Love, from the undying devotion of Giselle to the star-crossed passion of Romeo and Juliet, is a theme that has always run through classical ballet.
But modern dance has a reputation for keeping a cooler head, favoring abstraction over obsession.
The Wylliams/Henry Contemporary Dance Company is out to prove that 21st century dance can plumb the mystery of love as well as any 19th century ballet when it presents “Affairs of the Heart” Friday and Saturday at White Recital Hall.
“Affairs of the Heart” features six ballets by contemporary choreographers that Mary Pat Henry, artistic director of Wylliams/Henry, says will explore the themes of “love, desire, seduction, betrayal and heartache.”
On the program are two company premieres: “Heart Thieves” by Robert Moses and Henry’s own “Love Hurt,” which is also a world premiere.
This will be the first time the company has performed “Heart Thieves” on one of its own programs, but Wylliams/Henry actually performed the work for the first time last September at the Carlsen Center. Moses, a choreographer based in San Francisco, created it for New Dance Partners, a collaboration between the Carlsen Center and local dance companies.
“It’s very, very complicated choreography for the dancers and a very different way of moving,” Henry said. “There are so many layers to the choreography. The dancers had to learn 60 gestures to depict couples coming and going, coming together and separating.”
Henry, who co-founded the Wylliams/Henry company with the late Leni Wylliams in 1991, tries to include a Wylliams work on all of her programs, not just to pay tribute but because of the high quality of his choreography. On “Affairs of the Heart,” the company will perform Wylliams’ “Sha Tah Tee.”
“‘Sha Tah Tee’ is one of the hallmarks of the company,” Henry said. “There are driving, Middle Eastern rhythms, and it’s very sensual, with undulating movements and explosive energy. The dancers are all over the stage. From the minute it starts, you’re taken on a fast ride. There are lots of duets, and you can feel the attraction and tension between the men and women all the way through. Leni had such a beautiful body of work that I try to put him on any time I can.”
Henry is contributing two works of her own, “Obsession” and Love Hurt.” “Obsession” is inspired by the poetry of Sylvia Plath and, as its title implies, explores the obsessive side of love. “Love Hurt” is a tribute to Percy Sledge, the smooth R&B singer who knew a thing or two about love.
“It’s the lighter piece on the program,” Henry said. “I thought if any artist captured what you felt when you were in love, from the best of times to the worst of times, it was Percy Sledge. One of the songs I use is ‘When a Man Loves a Woman.’ His voice, his sentiments, his music touched generations.”
DeeAnna Hiett, a former member of the Alvin Ailey American Dance Theater in New York and a teacher at the University of Missouri-Kansas City’s Conservatory of Music and Dance, is contributing a work called “Three Play Four Play.” Henry describes it as “a love triangle about a man who is torn between two women.”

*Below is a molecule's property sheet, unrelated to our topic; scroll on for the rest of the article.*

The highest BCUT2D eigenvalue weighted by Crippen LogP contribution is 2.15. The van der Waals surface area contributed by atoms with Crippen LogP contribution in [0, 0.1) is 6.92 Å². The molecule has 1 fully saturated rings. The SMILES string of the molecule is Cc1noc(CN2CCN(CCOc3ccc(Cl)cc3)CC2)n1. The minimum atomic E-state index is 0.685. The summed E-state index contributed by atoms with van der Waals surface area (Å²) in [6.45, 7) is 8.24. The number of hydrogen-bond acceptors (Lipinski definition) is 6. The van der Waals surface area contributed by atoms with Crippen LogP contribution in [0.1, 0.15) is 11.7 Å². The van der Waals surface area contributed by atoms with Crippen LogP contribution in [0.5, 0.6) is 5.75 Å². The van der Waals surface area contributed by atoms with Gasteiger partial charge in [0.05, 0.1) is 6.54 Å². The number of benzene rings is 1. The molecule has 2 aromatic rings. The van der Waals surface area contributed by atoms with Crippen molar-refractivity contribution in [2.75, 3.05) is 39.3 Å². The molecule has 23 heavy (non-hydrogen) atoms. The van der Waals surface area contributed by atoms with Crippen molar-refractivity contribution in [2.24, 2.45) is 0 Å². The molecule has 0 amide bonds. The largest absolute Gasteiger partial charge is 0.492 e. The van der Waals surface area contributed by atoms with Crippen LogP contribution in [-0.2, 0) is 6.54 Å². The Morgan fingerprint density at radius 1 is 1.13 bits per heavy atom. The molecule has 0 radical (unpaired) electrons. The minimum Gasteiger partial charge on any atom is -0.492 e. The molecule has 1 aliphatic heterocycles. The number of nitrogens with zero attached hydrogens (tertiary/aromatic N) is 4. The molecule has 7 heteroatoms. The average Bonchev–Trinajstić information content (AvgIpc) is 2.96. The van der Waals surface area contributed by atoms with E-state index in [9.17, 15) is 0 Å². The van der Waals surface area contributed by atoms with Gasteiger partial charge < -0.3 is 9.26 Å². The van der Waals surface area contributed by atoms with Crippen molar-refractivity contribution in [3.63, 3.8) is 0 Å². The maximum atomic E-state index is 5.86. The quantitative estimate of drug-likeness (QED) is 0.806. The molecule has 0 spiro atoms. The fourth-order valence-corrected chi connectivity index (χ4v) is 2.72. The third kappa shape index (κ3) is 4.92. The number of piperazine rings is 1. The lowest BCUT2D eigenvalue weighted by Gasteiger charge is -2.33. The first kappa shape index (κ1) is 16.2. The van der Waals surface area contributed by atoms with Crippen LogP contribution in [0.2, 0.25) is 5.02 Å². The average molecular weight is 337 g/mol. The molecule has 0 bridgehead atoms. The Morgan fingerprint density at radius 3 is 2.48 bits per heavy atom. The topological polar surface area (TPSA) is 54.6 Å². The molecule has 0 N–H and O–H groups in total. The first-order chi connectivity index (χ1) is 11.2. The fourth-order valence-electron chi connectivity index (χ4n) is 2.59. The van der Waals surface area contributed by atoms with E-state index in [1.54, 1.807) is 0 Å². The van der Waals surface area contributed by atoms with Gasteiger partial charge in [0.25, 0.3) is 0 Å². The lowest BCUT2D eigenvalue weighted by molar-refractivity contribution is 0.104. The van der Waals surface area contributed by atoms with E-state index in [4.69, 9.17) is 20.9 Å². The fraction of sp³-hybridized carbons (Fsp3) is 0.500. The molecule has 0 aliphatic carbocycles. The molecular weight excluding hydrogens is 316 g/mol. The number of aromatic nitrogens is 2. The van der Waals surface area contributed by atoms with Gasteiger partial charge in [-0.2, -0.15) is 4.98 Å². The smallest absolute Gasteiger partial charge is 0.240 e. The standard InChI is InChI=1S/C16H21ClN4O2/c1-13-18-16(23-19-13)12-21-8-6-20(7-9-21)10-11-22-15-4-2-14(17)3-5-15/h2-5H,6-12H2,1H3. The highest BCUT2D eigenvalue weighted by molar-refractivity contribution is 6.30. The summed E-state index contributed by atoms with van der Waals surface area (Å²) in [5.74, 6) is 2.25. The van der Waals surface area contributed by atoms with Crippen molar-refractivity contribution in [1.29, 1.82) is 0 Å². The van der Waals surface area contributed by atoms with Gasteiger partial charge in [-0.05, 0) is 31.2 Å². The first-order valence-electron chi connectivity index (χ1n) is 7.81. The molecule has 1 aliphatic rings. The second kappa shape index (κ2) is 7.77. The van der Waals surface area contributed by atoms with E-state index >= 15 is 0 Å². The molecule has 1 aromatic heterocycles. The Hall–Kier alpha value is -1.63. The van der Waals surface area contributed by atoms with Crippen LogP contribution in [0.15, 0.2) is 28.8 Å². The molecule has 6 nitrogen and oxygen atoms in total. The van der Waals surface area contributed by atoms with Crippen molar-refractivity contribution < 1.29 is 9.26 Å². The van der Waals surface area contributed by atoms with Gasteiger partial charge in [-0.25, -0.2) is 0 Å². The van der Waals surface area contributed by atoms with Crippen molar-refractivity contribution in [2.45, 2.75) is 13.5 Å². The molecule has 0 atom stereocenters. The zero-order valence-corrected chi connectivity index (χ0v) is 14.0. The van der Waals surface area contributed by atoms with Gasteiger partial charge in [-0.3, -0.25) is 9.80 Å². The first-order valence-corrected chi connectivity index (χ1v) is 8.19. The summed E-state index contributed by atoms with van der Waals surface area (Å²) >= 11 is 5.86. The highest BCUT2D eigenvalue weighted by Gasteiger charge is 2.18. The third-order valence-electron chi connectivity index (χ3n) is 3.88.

“It’s very driving, very physical,” Henry said. “There’s great tension between the trio, and ultimately the man has to choose one of the women. DeeAnna’s choreography really pushes the limits of the dancers. It has the physicality you associate with Ailey. Her work also connects to the emotions and relationships and the things that people go through in life, which reminds me of Martha Graham.”
“Affairs of the Heart” will conclude with what Henry calls “the steamiest piece on the program,” Gary Abbott’s “Desire.” Abbott, an assistant professor at the UMKC Conservatory and co-artistic director of Deeply Rooted Dance Theater in Chicago, creates choreography Henry describes as “physical and flowing.”
“‘Desire’ is set in a village where there’s a matchmaker and young couples who come and go together. It’s very seductive. The matchmaker sets up all these relationships. She kind of manipulates the community. The title totally tells you everything. It’s all about desire … and it’s very sexy.”
Te Deum Antiqua; V Cantores
Some of the greatest choral treasures come from the Spanish Renaissance, yet this music is not often performed in concert.
Te Deum Antiqua will offer the rare opportunity to explore this repertoire Sunday at St. Paul’s Episcopal Church. From the intricate compositions of Francisco de Penalosa to the chant-based masses of Cristobal de Morales to the mystical polyphony of Tomas Luis de Victoria, the program will give a nice overview of this rarely heard music.
7 p.m. Sunday. St. Paul’s Episcopal Church, 11 E. 40th St. $15. Free for students with ID. te-deum.org